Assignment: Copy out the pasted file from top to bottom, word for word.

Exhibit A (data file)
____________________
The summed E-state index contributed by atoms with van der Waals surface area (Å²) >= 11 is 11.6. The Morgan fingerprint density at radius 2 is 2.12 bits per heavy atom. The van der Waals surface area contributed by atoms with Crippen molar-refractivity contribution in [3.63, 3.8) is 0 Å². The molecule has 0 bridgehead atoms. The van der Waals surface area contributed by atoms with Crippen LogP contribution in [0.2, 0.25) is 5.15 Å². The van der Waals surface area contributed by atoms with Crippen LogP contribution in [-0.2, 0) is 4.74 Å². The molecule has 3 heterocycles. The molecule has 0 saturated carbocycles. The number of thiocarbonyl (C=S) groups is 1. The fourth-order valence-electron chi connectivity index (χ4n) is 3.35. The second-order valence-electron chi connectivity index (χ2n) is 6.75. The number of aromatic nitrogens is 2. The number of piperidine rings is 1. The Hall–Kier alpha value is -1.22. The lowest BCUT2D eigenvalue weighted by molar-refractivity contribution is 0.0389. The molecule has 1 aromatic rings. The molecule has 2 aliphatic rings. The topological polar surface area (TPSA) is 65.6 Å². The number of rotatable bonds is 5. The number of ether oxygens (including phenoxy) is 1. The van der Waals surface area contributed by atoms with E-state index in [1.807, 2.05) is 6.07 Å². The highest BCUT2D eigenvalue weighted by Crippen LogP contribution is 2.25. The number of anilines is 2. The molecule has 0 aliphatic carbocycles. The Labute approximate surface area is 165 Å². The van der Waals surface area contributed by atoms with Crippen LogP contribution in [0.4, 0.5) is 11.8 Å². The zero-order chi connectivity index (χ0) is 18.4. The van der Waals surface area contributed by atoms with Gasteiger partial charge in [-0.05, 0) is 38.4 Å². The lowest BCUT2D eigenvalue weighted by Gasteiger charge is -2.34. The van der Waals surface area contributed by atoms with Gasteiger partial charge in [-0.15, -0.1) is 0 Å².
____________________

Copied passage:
The summed E-state index contributed by atoms with van der Waals surface area (Å²) >= 11 is 11.6. The Morgan fingerprint density at radius 2 is 2.12 bits per heavy atom. The van der Waals surface area contributed by atoms with Crippen molar-refractivity contribution in [3.63, 3.8) is 0 Å². The molecule has 0 bridgehead atoms. The van der Waals surface area contributed by atoms with Crippen LogP contribution in [0.2, 0.25) is 5.15 Å². The van der Waals surface area contributed by atoms with Crippen LogP contribution in [-0.2, 0) is 4.74 Å². The molecule has 3 heterocycles. The molecule has 0 saturated carbocycles. The number of thiocarbonyl (C=S) groups is 1. The fourth-order valence-electron chi connectivity index (χ4n) is 3.35. The second-order valence-electron chi connectivity index (χ2n) is 6.75. The number of aromatic nitrogens is 2. The number of piperidine rings is 1. The Hall–Kier alpha value is -1.22. The lowest BCUT2D eigenvalue weighted by molar-refractivity contribution is 0.0389. The molecule has 1 aromatic rings. The molecule has 2 aliphatic rings. The topological polar surface area (TPSA) is 65.6 Å². The number of rotatable bonds is 5. The number of ether oxygens (including phenoxy) is 1. The van der Waals surface area contributed by atoms with E-state index in [1.807, 2.05) is 6.07 Å². The highest BCUT2D eigenvalue weighted by Crippen LogP contribution is 2.25. The number of anilines is 2. The molecule has 0 aliphatic carbocycles. The Labute approximate surface area is 165 Å². The van der Waals surface area contributed by atoms with Crippen LogP contribution in [0.4, 0.5) is 11.8 Å². The zero-order chi connectivity index (χ0) is 18.4. The van der Waals surface area contributed by atoms with Gasteiger partial charge in [-0.05, 0) is 38.4 Å². The lowest BCUT2D eigenvalue weighted by Gasteiger charge is -2.34. The van der Waals surface area contributed by atoms with Gasteiger partial charge in [-0.15, -0.1) is 0 Å².